Justice Perell ordered that the cy-près award was appropriate and that 80% should go the Access to Justice Fund and 20% to the University. Justice Perell grounded his authority to do this on the structure of the already approved settlement agreement. That agreement provided that the funds should be distributed in accordance with directions given by the Ontario Court. In addition, Class counsel agreed that both the University and the Access to Justice Fund were worthy recipients and in Justice Perell’s opinion, concerns about unfairness to other worthy claimants were misguided.
Conceptually, there were three possible entities who might decide who would be the cy-près award recipient in this case: 1. Class counsel, 2. the LFO and 3. the Court. Class counsel’s argument that in reality the LFO was best situated to make such a selection was found by Justice Perell to be an improper delegation of their responsibility of selecting the ultimate cy-près award recipient. Because the Court had authority to administer the funds, he was then able to order how the funds should be apportioned.
Justice Perell articulated that as part of the exercise of their responsibilities in determining the cy-près recipient, Class counsel should consider the views of members. In his view, who would be better situated to identify a worthy recipient than the very individuals who are supposed to receive an indirect benefit. Justice Perell emphasized that the benefit must not be self-serving requests that do not benefit all class members. There may be many potential cy-près award recipients who would serve the collective interest of all class members in the context of the purposes of the particular class action but the ultimate decision rests with Class counsel. Justice Perell indicated that normally, the court will not second guess this recommendation.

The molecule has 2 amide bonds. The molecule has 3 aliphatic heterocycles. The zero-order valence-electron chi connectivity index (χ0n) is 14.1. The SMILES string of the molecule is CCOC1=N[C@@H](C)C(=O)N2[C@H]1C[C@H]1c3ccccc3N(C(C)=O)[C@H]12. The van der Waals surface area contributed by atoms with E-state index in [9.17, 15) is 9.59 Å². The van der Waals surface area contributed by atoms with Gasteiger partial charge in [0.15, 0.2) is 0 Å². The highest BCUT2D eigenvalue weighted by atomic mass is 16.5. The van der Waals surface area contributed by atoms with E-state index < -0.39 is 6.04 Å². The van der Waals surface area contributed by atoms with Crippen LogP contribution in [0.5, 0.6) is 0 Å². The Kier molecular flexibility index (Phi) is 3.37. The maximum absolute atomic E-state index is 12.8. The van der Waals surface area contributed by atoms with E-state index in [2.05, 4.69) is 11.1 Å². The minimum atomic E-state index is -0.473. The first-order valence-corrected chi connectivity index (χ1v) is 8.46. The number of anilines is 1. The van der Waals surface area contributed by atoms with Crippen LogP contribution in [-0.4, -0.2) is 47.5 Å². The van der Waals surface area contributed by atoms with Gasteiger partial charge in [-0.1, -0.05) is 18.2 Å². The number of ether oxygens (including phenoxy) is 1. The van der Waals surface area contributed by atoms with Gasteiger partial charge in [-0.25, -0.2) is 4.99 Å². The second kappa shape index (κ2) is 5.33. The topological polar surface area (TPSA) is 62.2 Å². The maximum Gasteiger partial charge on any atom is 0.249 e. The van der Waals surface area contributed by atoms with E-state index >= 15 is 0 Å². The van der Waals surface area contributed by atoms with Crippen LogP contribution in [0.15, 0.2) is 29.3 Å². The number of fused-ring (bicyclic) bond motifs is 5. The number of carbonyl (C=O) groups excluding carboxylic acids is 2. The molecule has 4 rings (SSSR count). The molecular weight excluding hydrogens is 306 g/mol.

Here, as Class counsel had no reason to disqualify the University and, in fact, conceded that they were appropriate, their recommendation to give the funds to the LFO was really an abdication of their responsibility. In Justice Perell’s view, Class counsel’s failure to accommodate the request on the grounds of unfairness to other class members who had not expressed a view, was not valid. Had Class counsel rejected the University as not appropriate to serve the interests of a cy-près award, Justice Perell would not have second guessed Class counsel’s recommendation.
This decision has opened the door in some circumstances for potential cy-près recipients to request consideration. The decision has also now articulated that Class counsel has the burden of evaluating and determining the ultimate cy-près recipient. Arguably, just as the Court is ill-equipped to determine who should receive a grant Class counsel, who are advocates, may not be best-situated to make these determinations. Under this decision from Justice Perell it appears that they must become so.
 Mr. McKinnon was counsel to Deloitte Restructuring Inc. (“Deloitte”), the Trustee in Bankruptcy for Bre-X Minerals Ltd., on this motion. Deloitte took no position on the motion with respect to the proposed cy-près distribution.